Book Review: The Wizard of Oz and Other Narcissists by Eleanor D. Payson


The Wizard of Oz is a great metaphor to help us recognize a narcissist.  It sticks in my mind and helps me instantly recognize when I’m in the company of a narcissist (wizard) who is about to suck me into another quixotic quest down the yellow brick road of empty promises: 

Dorothy believes that the Wizard is the only one who has the power to help her, and she embarks on one elaborate adventure after another to find favor and win his approval. 

However, by the end of the book, I realized Eleanor D. Payson’s marketing strategy for The Wizard of Oz and Other Narcissists:  Coping with the One-Way Relationship in Work, Love, and Family was more solid than the content of her book.   I recommend it highly if you need to learn how to timely recognize a person with a malignant (deadly) narcissistic personality disorder (NPD).  After reading the book, I realized most abusive people have a malignant NPD.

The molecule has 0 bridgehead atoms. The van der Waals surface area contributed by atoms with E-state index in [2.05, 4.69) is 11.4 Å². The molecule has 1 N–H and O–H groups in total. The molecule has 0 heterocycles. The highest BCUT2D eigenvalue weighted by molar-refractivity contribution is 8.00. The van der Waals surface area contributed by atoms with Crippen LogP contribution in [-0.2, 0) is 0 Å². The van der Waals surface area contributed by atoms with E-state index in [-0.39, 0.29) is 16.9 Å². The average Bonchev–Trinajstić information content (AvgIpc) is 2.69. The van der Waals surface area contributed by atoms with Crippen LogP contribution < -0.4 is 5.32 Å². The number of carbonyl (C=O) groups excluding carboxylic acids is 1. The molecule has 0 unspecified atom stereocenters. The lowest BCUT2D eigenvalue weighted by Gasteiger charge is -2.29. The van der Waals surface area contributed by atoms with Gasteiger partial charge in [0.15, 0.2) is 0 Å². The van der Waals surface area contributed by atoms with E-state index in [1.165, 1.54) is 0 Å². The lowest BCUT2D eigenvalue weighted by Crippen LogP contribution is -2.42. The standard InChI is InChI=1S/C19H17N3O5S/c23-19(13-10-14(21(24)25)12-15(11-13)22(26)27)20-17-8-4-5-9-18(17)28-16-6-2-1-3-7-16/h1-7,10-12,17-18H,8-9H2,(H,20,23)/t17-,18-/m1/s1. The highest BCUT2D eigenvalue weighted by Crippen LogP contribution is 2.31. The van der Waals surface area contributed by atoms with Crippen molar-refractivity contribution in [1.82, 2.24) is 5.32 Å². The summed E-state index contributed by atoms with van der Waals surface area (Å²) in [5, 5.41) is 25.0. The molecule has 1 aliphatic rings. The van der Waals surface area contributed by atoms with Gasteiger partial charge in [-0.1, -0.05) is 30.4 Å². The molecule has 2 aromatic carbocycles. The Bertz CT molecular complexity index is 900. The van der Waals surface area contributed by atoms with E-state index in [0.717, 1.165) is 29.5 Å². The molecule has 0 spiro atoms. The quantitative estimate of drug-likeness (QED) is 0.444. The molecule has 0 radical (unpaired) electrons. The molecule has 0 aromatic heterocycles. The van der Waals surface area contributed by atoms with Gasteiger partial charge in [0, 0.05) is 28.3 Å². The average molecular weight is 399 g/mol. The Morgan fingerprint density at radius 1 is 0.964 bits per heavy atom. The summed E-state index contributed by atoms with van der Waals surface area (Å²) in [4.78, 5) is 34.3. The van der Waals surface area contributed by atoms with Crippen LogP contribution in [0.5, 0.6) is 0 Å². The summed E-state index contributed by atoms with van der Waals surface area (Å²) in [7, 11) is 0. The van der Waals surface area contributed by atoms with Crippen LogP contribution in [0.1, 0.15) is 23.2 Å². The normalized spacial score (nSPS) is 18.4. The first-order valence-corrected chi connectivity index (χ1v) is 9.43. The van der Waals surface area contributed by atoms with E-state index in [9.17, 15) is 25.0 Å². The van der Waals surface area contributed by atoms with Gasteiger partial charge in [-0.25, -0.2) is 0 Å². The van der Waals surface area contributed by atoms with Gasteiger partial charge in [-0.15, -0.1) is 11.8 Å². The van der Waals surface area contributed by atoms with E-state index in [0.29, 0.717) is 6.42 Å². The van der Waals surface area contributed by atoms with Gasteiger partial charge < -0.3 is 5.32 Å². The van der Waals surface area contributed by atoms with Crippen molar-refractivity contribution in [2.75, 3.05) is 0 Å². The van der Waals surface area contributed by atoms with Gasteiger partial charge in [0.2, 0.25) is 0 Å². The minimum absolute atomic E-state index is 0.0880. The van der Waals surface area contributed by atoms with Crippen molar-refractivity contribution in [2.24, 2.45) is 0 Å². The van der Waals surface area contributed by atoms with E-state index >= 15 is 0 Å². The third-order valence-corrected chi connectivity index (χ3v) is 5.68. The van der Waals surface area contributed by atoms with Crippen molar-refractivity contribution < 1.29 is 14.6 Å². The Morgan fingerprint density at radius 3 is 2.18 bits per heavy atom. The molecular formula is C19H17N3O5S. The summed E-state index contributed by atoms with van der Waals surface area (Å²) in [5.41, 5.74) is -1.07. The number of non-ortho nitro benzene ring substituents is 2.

The book, unfortunately, is light on coping skills. 


Mr. Wrong’s Mask of Mr. Perfect 

People with a NPD wear a mask.  They are the proverbial guys who are “too good to be true.”  Ms. Payson explains: 

. . .the nightmare side of these relationships is usually a private one, a nightmare that can only be stopped by receiving outside validation from a credible person who can offer a counterweight to the blame and criticism you are experiencing in the relationship.  The NPD person’s ability to project his problems onto you is so powerful, you have come to believe that you are the one with the problems. . .your self-esteem in full retreat. 

. . .the NPD person will blame everyone else. . .rather than acknowledge that he has a signficiant problem. 

. . .the deep and severe distrubance of an NPD person is primarily seen in the pain he or she inflicts on others. 

. . .the narcissist is never the person he appears to be in the public sphere. 

Been there?  Me too.  Ms. Payson explains how we get sucked in: 

. . .the narcissist has assessed, with considerable skill, the vulnerabilities of another person. . .effectively manipulates. . . 

. . .the narcissist feels obliged to continually let people know how they should be doing things and to correct their actions. . .self-righteous attitude. . .relentless drive for perfection. . .inability to recognize your achievements. . .unless he can take credit. 

. . .unable to recognize your basic human rights of respect and consideration. . . 

Your first real evidence of the degree of unhealthy narcissism will most likely occur when you either decline a request or assert a need of your own. . .unrelenting tendency to feel that his needs and/or circumstances are more special, more unique, or more important than yours. 

Tornado to Oz